Some nodes haven’t upgraded all their states by the time a new release is already being used on the network.

  • A transaction mixing an original HashConstraint state, and a v2 Signature constraint state will not pass. The only way out is to strongly “encourage” nodes to upgrade before the new release.

The problem is that, in a transaction, the attachment needs to pass the constraint of all states.

If the rightful owner took over the contract of states originally released with the HashConstraint, and started releasing new versions then the following might happen:

  • NodeA did not migrate all his states to the Signature Constraint.
  • NodeB did, and already has states created with version 2.
  • If they decide to trade, NodeA will add his HashConstraint state, and NodeB will add his version2 SignatureConstraint state to a new transaction. This is an impossible transaction. Because if you select version1 of the contract you violate the non-downgrade rule. If you select version2 , you violate the initial HashConstraint.

Note: If we consider this to be a real problem, then we can implement a new NoOp Transaction type similar to the Notary change or the contract upgrade. The security implications need to be considered before such work is started. Nodes could use this type of transaction to change the constraint of existing states without the need to transact.

Implementation details

  • Create a function to return the hash of a signed jar after it stripped the signatures.
  • Change the HashConstraint to check against any of these 2 hashes.
  • Change the transaction builder logic to automatically transition constraints that are signed, owned, etc..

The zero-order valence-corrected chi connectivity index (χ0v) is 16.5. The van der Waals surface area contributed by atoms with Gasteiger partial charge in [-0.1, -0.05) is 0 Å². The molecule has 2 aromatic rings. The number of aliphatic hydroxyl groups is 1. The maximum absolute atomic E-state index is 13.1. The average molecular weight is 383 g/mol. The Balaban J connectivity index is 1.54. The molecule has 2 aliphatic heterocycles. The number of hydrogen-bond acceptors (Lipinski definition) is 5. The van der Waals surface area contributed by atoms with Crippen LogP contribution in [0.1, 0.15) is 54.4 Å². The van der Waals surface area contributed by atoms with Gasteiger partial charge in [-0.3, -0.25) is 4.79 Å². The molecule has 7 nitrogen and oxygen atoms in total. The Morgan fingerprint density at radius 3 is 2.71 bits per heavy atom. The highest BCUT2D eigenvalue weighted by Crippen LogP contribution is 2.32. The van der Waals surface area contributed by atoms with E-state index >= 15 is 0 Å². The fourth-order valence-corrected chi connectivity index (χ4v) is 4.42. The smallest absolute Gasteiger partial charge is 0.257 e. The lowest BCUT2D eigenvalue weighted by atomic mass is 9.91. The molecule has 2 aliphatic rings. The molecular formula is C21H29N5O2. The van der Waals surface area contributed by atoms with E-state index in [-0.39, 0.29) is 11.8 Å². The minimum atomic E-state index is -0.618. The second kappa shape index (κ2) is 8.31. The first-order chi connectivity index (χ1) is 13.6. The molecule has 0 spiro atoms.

• Change the constraint propagation transition logic to allow this.

Alternatives considered

Migrating from the HashConstraint to the SignatureConstraint via the WhitelistConstraint.

We already have a strategy to migrate from the WhitelistConstraint to the Signature contraint:

  • Original developer (owner) signs the last version of the jar, and whitelists the signed version.
  • The platform allows transitioning to the SignatureConstraint as long as all the signers of the jar are in the SignatureConstraint.

We could attempt to extend this strategy with a HashConstraint -> WhitelistConstraint path.

The process would be:

  • Original developer of the contract that used the hashConstraint will make a whitelist contract request, and provide both the original jar and the original jar but signed.
  • The zone operator needs to make sure that this is the original developer who claims ownership of that corDapp.
Option 1: Skip the WhitelistConstraint when spending states. (InputState = HashConstraint, OutputState = SignatureConstraint)
  • This is not possible as one of the 2 constraints will fail.
  • Special constraint logic is needed which is risky.
Option 2: Go through the WhitelistConstraint when spending states
  • When a state is spent, the transaction builder sees there is a whitelist constraint, and selects the first entry.
  • The transition matrix will allow the transition from hash to Whitelist.
  • Next time the state is spent, it will transition from the Whitelist constraint to the signature constraint.
  • The tricky step of removing the signature from a jar to calculate the hash is no longer required.
  • The transition will happen in 2 steps, which will add another layer of surprise and of potential problems.
  • The No-Op transaction will become mandatory for this, along with all the complexity it brings (all participants signing). It will need to be run twice.
  • An unnecessary whitelist entry is added. If that developer also decides to claim the package (as probably most will do in the beginning), it will grow the network parameters and increase the workload on the Zone Operator.
  • We create an unintended migration path from the HashConstraint to the WhitelistConstraint.